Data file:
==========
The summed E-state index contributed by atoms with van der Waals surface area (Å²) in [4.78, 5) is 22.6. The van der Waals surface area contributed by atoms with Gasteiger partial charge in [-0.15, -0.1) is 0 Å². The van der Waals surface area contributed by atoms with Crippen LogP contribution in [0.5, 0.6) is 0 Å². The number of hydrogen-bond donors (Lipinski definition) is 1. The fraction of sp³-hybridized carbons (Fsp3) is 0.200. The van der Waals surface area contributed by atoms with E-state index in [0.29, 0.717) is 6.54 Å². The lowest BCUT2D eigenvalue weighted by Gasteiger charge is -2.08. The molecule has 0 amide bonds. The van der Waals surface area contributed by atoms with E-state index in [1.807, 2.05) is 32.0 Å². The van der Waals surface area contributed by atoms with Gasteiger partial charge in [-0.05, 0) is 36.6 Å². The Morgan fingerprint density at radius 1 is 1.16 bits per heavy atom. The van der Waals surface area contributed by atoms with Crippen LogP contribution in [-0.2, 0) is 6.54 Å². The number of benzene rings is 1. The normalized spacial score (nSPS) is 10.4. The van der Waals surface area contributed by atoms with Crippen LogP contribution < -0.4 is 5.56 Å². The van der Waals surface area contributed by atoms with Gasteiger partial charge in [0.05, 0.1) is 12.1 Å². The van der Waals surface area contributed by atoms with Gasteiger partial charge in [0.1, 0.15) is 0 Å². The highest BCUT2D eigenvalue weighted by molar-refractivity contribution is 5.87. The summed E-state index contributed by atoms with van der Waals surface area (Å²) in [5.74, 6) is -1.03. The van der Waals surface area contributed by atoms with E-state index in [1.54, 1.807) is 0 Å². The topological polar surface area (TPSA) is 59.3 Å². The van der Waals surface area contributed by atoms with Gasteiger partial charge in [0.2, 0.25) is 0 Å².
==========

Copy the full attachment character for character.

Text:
The summed E-state index contributed by atoms with van der Waals surface area (Å²) in [4.78, 5) is 22.6. The van der Waals surface area contributed by atoms with Gasteiger partial charge in [-0.15, -0.1) is 0 Å². The van der Waals surface area contributed by atoms with Crippen LogP contribution in [0.5, 0.6) is 0 Å². The number of hydrogen-bond donors (Lipinski definition) is 1. The fraction of sp³-hybridized carbons (Fsp3) is 0.200. The van der Waals surface area contributed by atoms with E-state index in [0.29, 0.717) is 6.54 Å². The lowest BCUT2D eigenvalue weighted by Gasteiger charge is -2.08. The molecule has 0 amide bonds. The van der Waals surface area contributed by atoms with E-state index in [1.807, 2.05) is 32.0 Å². The van der Waals surface area contributed by atoms with Gasteiger partial charge in [-0.05, 0) is 36.6 Å². The Morgan fingerprint density at radius 1 is 1.16 bits per heavy atom. The van der Waals surface area contributed by atoms with Crippen LogP contribution in [-0.2, 0) is 6.54 Å². The number of benzene rings is 1. The normalized spacial score (nSPS) is 10.4. The van der Waals surface area contributed by atoms with Crippen LogP contribution < -0.4 is 5.56 Å². The van der Waals surface area contributed by atoms with Gasteiger partial charge in [0.05, 0.1) is 12.1 Å². The van der Waals surface area contributed by atoms with Gasteiger partial charge in [0.1, 0.15) is 0 Å². The highest BCUT2D eigenvalue weighted by molar-refractivity contribution is 5.87. The summed E-state index contributed by atoms with van der Waals surface area (Å²) in [5.74, 6) is -1.03. The van der Waals surface area contributed by atoms with E-state index in [1.54, 1.807) is 0 Å². The topological polar surface area (TPSA) is 59.3 Å². The van der Waals surface area contributed by atoms with Gasteiger partial charge in [0.2, 0.25) is 0 Å².